Marketers tend to be optimistic folks who are ready for a good challenge. They’re usually confident about swaying shoppers toward their products and campaigns.
But what happens in an environment when consumers are suddenly not open to being swayed at all? Is that the situation we find ourselves in?
An interesting viewpoint on that question comes from Thomas Blischok, president, consulting and innovation, Information Resources Inc. He recently outlined new consumer behaviors at the FMI Midwinter Executive Conference in Orlando.
He said IRI research has found that 76% of respondents now plan to make purchase decisions at home or on the way to the store, rather than in the store. “‘List’ is the key word driving 2009 decisions,” he declared.
Blischok explained that consumers in this downturn are holding to prearranged buying plans and avoiding new products. He suggested that marketers avoid an aggressive expansion of in-store marketing at this point.
The implications of this viewpoint are large, so I reached out to respected sources in the new products and in-store marketing worlds to help make sense of it.
“Nothing’s ever that black-and-white” for in-store marketing, said Peter Hoyt, executive director of the In-Store Marketing Institute. “Most shoppers have a list, or have one in mind. They may mean to get juice, but maybe they weren’t specific about which kind or brand. How and when they reach those decisions is critical. Proper in-store marketing isn’t just about pushing things in their path — it’s about shopper marketing, communicating, making it easier to shop, discover, buy.”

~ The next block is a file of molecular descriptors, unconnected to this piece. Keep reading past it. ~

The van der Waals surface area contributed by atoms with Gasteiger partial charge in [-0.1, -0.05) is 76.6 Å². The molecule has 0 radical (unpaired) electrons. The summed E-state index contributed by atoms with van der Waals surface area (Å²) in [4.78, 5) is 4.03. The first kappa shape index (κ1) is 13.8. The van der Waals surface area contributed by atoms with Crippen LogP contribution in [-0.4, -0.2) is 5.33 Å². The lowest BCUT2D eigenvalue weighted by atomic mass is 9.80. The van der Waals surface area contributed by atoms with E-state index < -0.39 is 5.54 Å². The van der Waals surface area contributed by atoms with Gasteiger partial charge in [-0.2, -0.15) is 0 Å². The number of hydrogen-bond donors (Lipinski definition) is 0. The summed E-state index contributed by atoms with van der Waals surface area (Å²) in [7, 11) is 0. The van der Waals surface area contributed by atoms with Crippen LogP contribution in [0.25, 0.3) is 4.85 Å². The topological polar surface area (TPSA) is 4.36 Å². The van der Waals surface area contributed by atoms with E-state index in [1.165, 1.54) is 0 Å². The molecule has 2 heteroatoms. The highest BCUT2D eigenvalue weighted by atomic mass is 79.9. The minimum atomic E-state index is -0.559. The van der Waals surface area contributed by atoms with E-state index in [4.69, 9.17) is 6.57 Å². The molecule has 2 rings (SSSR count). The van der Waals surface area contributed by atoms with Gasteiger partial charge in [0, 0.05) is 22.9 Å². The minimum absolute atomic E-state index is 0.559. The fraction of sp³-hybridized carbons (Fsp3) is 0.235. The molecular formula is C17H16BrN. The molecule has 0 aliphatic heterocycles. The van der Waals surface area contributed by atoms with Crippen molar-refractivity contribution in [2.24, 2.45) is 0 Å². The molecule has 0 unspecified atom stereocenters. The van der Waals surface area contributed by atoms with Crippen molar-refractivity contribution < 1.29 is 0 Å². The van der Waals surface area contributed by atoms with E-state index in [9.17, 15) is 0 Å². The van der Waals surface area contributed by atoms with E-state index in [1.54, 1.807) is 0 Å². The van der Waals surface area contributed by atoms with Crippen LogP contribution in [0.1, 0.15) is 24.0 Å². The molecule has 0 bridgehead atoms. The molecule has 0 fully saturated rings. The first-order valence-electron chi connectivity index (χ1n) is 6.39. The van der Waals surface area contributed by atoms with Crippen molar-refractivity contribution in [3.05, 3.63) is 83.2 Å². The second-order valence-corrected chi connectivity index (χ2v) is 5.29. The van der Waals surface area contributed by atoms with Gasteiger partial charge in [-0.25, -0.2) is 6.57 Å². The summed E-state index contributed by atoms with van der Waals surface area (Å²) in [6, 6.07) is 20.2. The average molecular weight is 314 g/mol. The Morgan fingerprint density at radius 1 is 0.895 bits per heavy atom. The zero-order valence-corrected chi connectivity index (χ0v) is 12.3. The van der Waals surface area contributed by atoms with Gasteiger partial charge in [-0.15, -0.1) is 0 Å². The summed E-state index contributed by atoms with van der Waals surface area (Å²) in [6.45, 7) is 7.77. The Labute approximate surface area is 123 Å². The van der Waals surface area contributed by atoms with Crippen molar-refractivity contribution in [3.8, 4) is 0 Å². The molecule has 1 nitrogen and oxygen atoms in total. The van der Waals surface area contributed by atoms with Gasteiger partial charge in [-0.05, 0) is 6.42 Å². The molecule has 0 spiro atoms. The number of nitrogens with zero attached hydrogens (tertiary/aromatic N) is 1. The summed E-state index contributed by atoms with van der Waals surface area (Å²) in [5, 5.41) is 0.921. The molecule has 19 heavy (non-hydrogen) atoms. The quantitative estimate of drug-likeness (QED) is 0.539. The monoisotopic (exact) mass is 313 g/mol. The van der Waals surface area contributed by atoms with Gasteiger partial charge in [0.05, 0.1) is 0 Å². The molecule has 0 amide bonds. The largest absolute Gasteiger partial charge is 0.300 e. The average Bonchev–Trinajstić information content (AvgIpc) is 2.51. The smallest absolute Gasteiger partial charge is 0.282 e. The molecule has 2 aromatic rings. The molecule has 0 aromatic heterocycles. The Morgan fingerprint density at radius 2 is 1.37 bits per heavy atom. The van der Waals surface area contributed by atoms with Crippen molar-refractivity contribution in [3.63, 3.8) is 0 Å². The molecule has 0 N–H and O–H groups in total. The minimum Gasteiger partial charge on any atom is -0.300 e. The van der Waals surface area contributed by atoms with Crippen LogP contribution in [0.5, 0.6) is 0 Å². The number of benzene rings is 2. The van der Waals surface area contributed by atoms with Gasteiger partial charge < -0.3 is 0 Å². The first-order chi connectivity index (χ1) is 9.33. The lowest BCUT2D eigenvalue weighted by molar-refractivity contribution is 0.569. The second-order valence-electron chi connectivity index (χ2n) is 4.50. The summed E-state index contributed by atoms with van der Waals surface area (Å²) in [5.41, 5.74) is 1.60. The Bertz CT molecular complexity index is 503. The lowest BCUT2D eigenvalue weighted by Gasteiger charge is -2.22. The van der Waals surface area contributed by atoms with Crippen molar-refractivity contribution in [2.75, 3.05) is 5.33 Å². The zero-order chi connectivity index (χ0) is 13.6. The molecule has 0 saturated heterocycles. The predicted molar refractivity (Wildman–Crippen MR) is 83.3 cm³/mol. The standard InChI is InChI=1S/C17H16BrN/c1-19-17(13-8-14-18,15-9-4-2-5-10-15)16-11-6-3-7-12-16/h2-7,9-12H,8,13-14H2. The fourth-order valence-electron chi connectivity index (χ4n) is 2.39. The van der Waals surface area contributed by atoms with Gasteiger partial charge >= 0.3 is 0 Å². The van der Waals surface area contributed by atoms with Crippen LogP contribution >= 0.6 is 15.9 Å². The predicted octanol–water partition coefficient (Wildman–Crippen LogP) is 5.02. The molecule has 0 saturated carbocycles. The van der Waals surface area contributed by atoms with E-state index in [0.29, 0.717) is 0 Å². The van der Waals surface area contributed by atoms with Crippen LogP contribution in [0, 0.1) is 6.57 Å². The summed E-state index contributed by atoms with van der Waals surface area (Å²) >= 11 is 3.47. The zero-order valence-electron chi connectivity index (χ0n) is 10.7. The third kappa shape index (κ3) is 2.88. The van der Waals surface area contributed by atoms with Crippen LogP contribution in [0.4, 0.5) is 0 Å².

This becomes more crucial, Hoyt added, at a time when consumers are eating more at home.
On the new products front, Robert Levy, president of Brand Spark International, an independent market research and strategy firm, discussed results from his organization’s just-launched national consumer study about new products (click on "Value Drives New Product Purchases" for the story). Levy is the founder of a new program called Best New Product Awards. He pointed out that some 75% to 80% of consumer respondents to his survey said they like trying new products, and it’s up to marketers to “reframe the value of their products” for these economic times.
Part of that value involves price, but it’s also about durability and quality, because people at this point want things to last longer, he said. Health benefits represent another value-add as consumers continue to embrace products like probiotics or omega-3-enriched items, he said.
It seems to me this entire discussion could be a case of everyone being right, or at least partially so. Yes, consumers these days are likely to be more resistant to making unplanned purchases or succumbing to marketing pitches. But they may be open to being convinced that a marketing campaign or a new product presents a good substitute to a planned purchase — or even fills a need they were planning to meet elsewhere. One thing we can all agree on: It’s now more important than ever to deftly handle these types of communications with consumers.